Everything held up well throughout the trip. The solar panel is rugged and water resistant. However, since we were relying on it with no backup, I kept it inside the tent during storms. Even inside our tent it managed to charge, albeit only a trickle. It did get snow and water on it a few times and was fine.
Bear in mind that a solar panel only works well if it’s constantly facing the sun, or somewhat facing the sun but harvesting photos from reflected light. Thus, the idea of having a panel on your pack or sled has limited utility. Doing so is still worth trying — it was for us — but keep in mind that our system was designed for stationary use in camp.
In summary, this setup was an excellent choice for our Monarch ski traverse. It proved to be fully capable of keeping all our stuff charged, and kept the weight down to a reasonable level. Without it, we would have had to carry significant weight in batteries, and I probably wouldn’t have been able to bring my nice big camera (and get sweet pics).
Anyone else have experience using light solar systems for longer trips? I’d love to hear your thoughts about other configurations.
Sunday, April 2, 2017
Rolex collectors, start counting out your pennies. An exceptionally rare and unique vintage Rolex watches will go up for auction with Phillips in May.
Known as the "Bao Dai" watch, this piece was sold to the last emperor of the Nguyen dynasty in Vietnam in 1954.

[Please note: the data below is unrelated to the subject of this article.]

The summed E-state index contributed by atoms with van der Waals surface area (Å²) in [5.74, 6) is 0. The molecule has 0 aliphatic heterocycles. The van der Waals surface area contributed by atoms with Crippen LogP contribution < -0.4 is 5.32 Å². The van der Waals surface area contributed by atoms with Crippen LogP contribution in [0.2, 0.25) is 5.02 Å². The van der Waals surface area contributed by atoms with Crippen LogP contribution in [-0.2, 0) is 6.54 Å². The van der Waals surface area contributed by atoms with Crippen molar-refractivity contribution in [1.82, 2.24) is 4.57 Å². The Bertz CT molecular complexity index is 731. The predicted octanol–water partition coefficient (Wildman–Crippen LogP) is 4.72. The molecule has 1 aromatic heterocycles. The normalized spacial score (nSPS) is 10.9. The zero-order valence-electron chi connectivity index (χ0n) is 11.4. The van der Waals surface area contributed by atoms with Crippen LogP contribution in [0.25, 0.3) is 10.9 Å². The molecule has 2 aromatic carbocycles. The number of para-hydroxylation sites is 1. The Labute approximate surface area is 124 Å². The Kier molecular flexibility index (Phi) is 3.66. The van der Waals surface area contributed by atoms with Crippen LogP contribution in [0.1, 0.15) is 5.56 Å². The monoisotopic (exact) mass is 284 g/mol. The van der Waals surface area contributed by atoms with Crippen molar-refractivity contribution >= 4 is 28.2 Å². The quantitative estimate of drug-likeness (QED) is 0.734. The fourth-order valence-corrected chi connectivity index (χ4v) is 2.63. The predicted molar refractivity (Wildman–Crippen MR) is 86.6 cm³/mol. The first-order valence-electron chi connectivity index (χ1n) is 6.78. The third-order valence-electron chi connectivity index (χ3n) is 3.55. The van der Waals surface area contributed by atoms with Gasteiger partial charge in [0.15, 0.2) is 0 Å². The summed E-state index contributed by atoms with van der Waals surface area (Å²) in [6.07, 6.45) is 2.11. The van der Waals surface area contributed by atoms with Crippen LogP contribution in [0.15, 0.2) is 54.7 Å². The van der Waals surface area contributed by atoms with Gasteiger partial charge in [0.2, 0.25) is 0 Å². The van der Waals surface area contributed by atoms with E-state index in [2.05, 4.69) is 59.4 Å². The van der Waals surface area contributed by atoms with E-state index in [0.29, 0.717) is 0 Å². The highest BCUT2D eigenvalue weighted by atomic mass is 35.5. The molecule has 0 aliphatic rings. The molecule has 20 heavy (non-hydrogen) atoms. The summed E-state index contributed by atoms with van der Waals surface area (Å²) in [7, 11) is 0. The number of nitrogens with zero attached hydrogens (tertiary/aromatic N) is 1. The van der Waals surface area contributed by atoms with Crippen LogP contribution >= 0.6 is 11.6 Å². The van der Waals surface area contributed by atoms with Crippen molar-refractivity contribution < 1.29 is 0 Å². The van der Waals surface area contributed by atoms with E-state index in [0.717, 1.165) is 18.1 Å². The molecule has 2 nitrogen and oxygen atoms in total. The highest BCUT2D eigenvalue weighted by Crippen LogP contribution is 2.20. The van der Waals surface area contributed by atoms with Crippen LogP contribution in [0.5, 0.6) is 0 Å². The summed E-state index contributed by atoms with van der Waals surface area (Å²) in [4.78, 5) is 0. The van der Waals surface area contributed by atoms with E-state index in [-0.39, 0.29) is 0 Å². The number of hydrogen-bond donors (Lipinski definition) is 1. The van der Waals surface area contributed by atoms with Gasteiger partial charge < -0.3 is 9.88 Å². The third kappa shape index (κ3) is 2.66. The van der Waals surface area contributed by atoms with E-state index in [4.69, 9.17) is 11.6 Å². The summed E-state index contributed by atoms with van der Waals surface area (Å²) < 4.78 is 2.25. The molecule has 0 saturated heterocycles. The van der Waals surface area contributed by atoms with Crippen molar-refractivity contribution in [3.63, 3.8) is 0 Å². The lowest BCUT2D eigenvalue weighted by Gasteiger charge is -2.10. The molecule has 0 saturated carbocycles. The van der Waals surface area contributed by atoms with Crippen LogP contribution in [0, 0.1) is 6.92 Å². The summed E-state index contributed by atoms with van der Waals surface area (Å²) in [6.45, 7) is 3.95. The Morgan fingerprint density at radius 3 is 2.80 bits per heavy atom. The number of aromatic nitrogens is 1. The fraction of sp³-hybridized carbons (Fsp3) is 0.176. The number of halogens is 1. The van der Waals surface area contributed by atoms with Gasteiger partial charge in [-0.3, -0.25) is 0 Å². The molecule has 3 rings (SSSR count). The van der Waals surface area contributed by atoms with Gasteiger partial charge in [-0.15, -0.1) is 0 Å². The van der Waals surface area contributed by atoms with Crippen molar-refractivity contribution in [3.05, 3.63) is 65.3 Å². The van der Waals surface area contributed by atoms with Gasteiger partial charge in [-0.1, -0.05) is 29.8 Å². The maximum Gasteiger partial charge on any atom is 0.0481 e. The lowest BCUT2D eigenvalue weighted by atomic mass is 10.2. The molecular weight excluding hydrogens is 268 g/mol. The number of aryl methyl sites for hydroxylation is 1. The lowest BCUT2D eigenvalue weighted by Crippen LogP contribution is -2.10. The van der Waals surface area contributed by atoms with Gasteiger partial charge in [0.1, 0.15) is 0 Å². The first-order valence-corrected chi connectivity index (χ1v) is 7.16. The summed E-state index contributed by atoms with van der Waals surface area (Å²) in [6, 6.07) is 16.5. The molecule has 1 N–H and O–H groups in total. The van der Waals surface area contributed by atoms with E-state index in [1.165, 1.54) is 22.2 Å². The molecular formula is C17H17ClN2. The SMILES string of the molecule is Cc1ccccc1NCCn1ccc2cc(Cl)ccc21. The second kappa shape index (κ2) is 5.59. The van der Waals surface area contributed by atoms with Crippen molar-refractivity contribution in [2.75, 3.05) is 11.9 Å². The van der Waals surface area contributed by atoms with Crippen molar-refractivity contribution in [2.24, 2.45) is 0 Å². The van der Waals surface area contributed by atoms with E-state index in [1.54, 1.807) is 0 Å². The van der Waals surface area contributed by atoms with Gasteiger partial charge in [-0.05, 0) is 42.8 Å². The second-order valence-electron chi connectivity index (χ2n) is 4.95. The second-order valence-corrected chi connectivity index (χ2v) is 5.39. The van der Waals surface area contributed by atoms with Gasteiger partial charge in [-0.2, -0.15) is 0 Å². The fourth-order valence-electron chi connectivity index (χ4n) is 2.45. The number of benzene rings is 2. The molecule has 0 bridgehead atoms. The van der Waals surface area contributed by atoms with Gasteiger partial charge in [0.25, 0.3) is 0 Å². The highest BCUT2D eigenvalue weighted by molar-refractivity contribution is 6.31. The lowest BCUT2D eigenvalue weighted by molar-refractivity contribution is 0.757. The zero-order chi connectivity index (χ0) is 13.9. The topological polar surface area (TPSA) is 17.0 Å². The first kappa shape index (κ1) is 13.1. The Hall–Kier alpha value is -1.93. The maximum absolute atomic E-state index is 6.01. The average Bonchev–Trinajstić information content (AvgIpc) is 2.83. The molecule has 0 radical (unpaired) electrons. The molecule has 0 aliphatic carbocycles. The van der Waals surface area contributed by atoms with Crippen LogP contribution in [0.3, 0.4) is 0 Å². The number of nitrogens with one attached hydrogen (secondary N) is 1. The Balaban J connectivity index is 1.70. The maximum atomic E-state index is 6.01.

It's a Rolex reference 6062, and was both the most expensive and rarest watch the brand sold at the time. The gold case and black dial were the rarest combination of the 6062 model.
Only three models to this specification are known to have existed, according to Hodinkee. This particular model is the only one to have had diamond markers on the even hours, making it completely unique.
It was sold by the Nguyen family for $235,000 in 2002, meaning that the watch has only changed hands once. Though that price may seem low compared to today's standards, it was the most expensive Rolex ever sold at the time. Experts think it may claim that title again.
Its auction estimate is $1.5 million, though many collectors think that the watch will actually go for much more than that when the hammer falls, according to Hodinkee. The current record holder is the Rolex split-seconds chronograph reference 4113, which sold for $2.5 million last.
Saturday, April 1, 2017
The original Rolex Sea-Dweller, created in 1967, was designed as a resilient and useful tool for professional deep-sea divers of that era. Among its many notable features was a helium escape valve, patented by Rolex that same year, which preserved the watch’s water-resistance while regulating the air pressure accumulated inside its case during the decompression phases of deep-water saturation dives.
The case of the new Sea-Dweller is 43 mm in diameter — 3 mm larger than its 40-mm predecessor. The scratch-resistant sapphire crystal over the deep black dial is equipped, for the first time on this model, with a Cyclops lens over the date window at 3 o’clock, enhancing its legibility. The text “Sea-Dweller” appears on the dial in red, echoing the look of the original 1967 model. Finally, the watch is equipped with the used Rolex Caliber 3235, a self-winding movement boasting a number of innovative technical details, some of them patented. This represents the first time Rolex has employed this recently introduced, technically superior movement in one of its “Professional grade” timepiece. Like all used Rolex watches for sale, this Sea-Dweller carries the Superlative Chronometer certification, instituted by Rolex in 2015, which ensures a high level of precision and timekeeping performance (-2/+2 seconds per day).